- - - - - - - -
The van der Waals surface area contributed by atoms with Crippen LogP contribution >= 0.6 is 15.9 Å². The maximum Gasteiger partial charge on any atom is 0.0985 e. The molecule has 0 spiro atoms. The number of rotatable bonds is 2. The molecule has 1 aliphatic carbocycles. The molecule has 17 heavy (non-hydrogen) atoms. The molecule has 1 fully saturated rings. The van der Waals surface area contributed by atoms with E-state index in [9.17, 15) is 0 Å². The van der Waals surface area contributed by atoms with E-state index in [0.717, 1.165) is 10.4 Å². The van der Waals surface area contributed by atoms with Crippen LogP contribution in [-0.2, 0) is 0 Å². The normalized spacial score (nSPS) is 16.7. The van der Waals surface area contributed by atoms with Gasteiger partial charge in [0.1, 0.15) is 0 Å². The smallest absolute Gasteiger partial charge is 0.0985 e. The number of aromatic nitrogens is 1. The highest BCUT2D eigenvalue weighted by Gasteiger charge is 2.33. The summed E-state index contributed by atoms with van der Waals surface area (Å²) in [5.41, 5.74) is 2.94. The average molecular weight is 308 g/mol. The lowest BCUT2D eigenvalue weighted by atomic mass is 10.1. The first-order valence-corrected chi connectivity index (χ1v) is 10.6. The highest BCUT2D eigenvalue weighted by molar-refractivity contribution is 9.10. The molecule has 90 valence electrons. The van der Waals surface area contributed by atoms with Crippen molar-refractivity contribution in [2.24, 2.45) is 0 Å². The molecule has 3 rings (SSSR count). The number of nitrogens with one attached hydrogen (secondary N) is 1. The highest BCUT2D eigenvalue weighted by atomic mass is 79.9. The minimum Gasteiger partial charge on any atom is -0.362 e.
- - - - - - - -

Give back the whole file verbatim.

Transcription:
The van der Waals surface area contributed by atoms with Crippen LogP contribution >= 0.6 is 15.9 Å². The maximum Gasteiger partial charge on any atom is 0.0985 e. The molecule has 0 spiro atoms. The number of rotatable bonds is 2. The molecule has 1 aliphatic carbocycles. The molecule has 17 heavy (non-hydrogen) atoms. The molecule has 1 fully saturated rings. The van der Waals surface area contributed by atoms with E-state index in [9.17, 15) is 0 Å². The van der Waals surface area contributed by atoms with E-state index in [0.717, 1.165) is 10.4 Å². The van der Waals surface area contributed by atoms with Crippen LogP contribution in [-0.2, 0) is 0 Å². The normalized spacial score (nSPS) is 16.7. The van der Waals surface area contributed by atoms with Gasteiger partial charge in [0.1, 0.15) is 0 Å². The smallest absolute Gasteiger partial charge is 0.0985 e. The number of aromatic nitrogens is 1. The highest BCUT2D eigenvalue weighted by Gasteiger charge is 2.33. The summed E-state index contributed by atoms with van der Waals surface area (Å²) in [5.41, 5.74) is 2.94. The average molecular weight is 308 g/mol. The lowest BCUT2D eigenvalue weighted by atomic mass is 10.1. The first-order valence-corrected chi connectivity index (χ1v) is 10.6. The highest BCUT2D eigenvalue weighted by molar-refractivity contribution is 9.10. The molecule has 90 valence electrons. The van der Waals surface area contributed by atoms with Crippen molar-refractivity contribution in [2.24, 2.45) is 0 Å². The molecule has 3 rings (SSSR count). The number of nitrogens with one attached hydrogen (secondary N) is 1. The highest BCUT2D eigenvalue weighted by atomic mass is 79.9. The minimum Gasteiger partial charge on any atom is -0.362 e.